It’s easy to forget quite how rough the cold can be on our hair. Noticed any hair loss
in these cooler months? Here are some reasons why winter can often be a pest to your hair, and how you can help it to fight another day.
The Circle Of Life
Like the seasons, hair goes through a lifecycle
. It begins with the growth phase (anagen), which is followed by the transition phase (catagen), and finishes with the resting phase (telogen). The catagen and telogen phases sound much worse than they actually are - both are vital for healthy hair growth and allow for new hair shafts to form in the ensuing anagen phase.
Frustratingly, seasonal hair loss
tends to begin around October/November: surely we’d want less hair in warmer weather and more hair in colder weather? However, at least one study
has suggested that summertime hair growth exists to protect our scalps from the sun’s rays, and that the excess hair is shed in winter. While our hair growth cycle is natural, those with hair loss conditions
may feel the effects of Mother Nature even harder.
The festive period
, combined with inclement weather, is bound to stress people out more than usual. Intense bouts of stress can often cause telogen effluvium
, a condition that forces hair follicles to enter the resting phase prematurely - in short, more hair is shed than normal. Stress can also accelerate other forms of hair loss, particularly the two most common hair loss conditions - male pattern baldness
and female pattern hair loss
What Can Be Done?
However, all is not lost (hair included). In fact, by February the effects of seasonal winter hair fall should be starting to rectify themselves. While hairloss is a part of many people’s lives, there are a number of steps that can be taken to protect your locks, especially during these chilly seasons.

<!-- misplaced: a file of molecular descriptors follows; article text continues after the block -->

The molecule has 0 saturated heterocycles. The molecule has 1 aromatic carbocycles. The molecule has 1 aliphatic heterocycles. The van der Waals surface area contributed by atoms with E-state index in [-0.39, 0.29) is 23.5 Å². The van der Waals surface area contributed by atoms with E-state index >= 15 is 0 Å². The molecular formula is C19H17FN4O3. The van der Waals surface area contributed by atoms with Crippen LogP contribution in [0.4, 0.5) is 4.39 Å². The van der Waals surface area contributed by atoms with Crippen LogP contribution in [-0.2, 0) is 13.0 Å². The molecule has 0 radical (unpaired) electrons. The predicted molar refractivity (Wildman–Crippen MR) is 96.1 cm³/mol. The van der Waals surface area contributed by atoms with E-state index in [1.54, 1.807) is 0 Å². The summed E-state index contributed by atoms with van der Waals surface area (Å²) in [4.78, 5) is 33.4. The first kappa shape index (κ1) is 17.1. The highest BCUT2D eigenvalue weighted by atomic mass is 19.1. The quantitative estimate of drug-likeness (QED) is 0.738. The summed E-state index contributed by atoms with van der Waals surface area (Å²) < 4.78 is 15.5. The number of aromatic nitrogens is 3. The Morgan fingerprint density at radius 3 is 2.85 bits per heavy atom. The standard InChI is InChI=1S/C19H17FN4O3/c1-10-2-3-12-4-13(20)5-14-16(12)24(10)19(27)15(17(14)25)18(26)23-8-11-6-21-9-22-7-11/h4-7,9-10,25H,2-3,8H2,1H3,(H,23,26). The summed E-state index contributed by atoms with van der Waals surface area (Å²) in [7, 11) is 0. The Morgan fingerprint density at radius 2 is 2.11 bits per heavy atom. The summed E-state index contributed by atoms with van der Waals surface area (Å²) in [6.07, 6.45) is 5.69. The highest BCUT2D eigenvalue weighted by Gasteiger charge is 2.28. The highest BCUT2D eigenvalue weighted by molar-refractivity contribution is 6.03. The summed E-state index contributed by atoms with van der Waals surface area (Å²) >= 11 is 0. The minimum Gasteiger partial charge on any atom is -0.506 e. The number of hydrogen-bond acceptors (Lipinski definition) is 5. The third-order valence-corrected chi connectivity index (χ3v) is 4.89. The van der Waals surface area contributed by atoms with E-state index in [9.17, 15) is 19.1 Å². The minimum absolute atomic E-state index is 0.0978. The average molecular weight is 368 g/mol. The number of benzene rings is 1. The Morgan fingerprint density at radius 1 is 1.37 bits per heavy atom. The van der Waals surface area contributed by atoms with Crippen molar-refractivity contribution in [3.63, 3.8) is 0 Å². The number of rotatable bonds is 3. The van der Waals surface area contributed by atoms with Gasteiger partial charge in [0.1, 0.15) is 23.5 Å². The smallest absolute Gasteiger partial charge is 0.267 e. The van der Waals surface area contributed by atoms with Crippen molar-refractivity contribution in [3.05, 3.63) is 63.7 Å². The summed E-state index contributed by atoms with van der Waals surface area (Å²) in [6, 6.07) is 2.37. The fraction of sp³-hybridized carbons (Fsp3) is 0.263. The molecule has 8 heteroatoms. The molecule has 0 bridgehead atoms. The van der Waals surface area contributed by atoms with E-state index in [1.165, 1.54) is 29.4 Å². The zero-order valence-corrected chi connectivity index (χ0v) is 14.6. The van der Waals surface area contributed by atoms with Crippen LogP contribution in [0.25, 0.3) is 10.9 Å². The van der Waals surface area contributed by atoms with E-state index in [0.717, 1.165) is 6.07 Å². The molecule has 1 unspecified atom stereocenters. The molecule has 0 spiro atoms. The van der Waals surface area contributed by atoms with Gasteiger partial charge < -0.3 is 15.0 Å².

It’s easier said than done, but looking after yourself and minimising stress is hugely important for a healthy head of hair. Sleep
is especially important, as a good night’s rest helps to regulate a number of your body’s most important functions that maintain your hair, in particular: hormone secretion, mental and physical stamina, and immune function. Also, remember to keep hydrated by drinking plenty of water
(roughly six to eight glasses per day).
We are what we eat and drink. A poor diet can lead to dehydrated, malnourished hair that looks dry and lifeless - and can also start to shed. Unsurprisingly, a balanced diet will help healthy hair growth. Belgravia has even developed Hair Vitalics for Men
and Hair Vitalics for Women
one-a-day supplements that contain just the right balance of minerals, vitamins, amino acids, and botanical extracts to help your hair withstand the harshest of conditions.
Speaking of hair vitamins, the link between vitamin D (and its two forms D2 and D3) and hair loss is a strange one, but potentially really, really important. Recently, research published by the University of Surrey found that D3 is twice as important
to general health than vitamin D2. But what does this have to do with hair loss? One study in Turkey
found that 91% of those treated for Alopecia Areata
, had low levels of vitamin D. Naturally, more work needs to be done into the connection, but it is a brilliant breakthrough.
Another thing to remember during a cold snap, and a question frequently asked of Belgravia's specialists, is that hats do not cause hair loss
- so wrap up!